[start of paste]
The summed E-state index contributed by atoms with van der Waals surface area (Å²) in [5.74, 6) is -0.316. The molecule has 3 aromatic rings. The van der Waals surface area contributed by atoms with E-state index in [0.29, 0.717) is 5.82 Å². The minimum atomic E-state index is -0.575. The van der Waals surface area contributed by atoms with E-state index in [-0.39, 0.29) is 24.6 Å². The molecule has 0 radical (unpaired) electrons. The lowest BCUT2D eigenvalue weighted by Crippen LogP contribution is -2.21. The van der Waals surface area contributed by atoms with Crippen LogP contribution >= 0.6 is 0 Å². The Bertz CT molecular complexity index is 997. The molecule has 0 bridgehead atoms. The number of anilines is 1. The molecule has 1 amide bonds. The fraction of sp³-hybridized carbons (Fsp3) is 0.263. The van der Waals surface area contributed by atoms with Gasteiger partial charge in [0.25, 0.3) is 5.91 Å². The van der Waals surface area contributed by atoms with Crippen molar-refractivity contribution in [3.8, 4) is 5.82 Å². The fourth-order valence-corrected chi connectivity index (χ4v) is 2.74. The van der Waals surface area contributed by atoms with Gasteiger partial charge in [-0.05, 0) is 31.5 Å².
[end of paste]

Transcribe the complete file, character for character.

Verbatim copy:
The summed E-state index contributed by atoms with van der Waals surface area (Å²) in [5.74, 6) is -0.316. The molecule has 3 aromatic rings. The van der Waals surface area contributed by atoms with E-state index in [0.29, 0.717) is 5.82 Å². The minimum atomic E-state index is -0.575. The van der Waals surface area contributed by atoms with E-state index in [-0.39, 0.29) is 24.6 Å². The molecule has 0 radical (unpaired) electrons. The lowest BCUT2D eigenvalue weighted by Crippen LogP contribution is -2.21. The van der Waals surface area contributed by atoms with Crippen LogP contribution >= 0.6 is 0 Å². The Bertz CT molecular complexity index is 997. The molecule has 0 bridgehead atoms. The number of anilines is 1. The molecule has 1 amide bonds. The fraction of sp³-hybridized carbons (Fsp3) is 0.263. The van der Waals surface area contributed by atoms with Gasteiger partial charge in [0.25, 0.3) is 5.91 Å². The van der Waals surface area contributed by atoms with Crippen molar-refractivity contribution in [3.8, 4) is 5.82 Å². The fourth-order valence-corrected chi connectivity index (χ4v) is 2.74. The van der Waals surface area contributed by atoms with Gasteiger partial charge in [-0.05, 0) is 31.5 Å².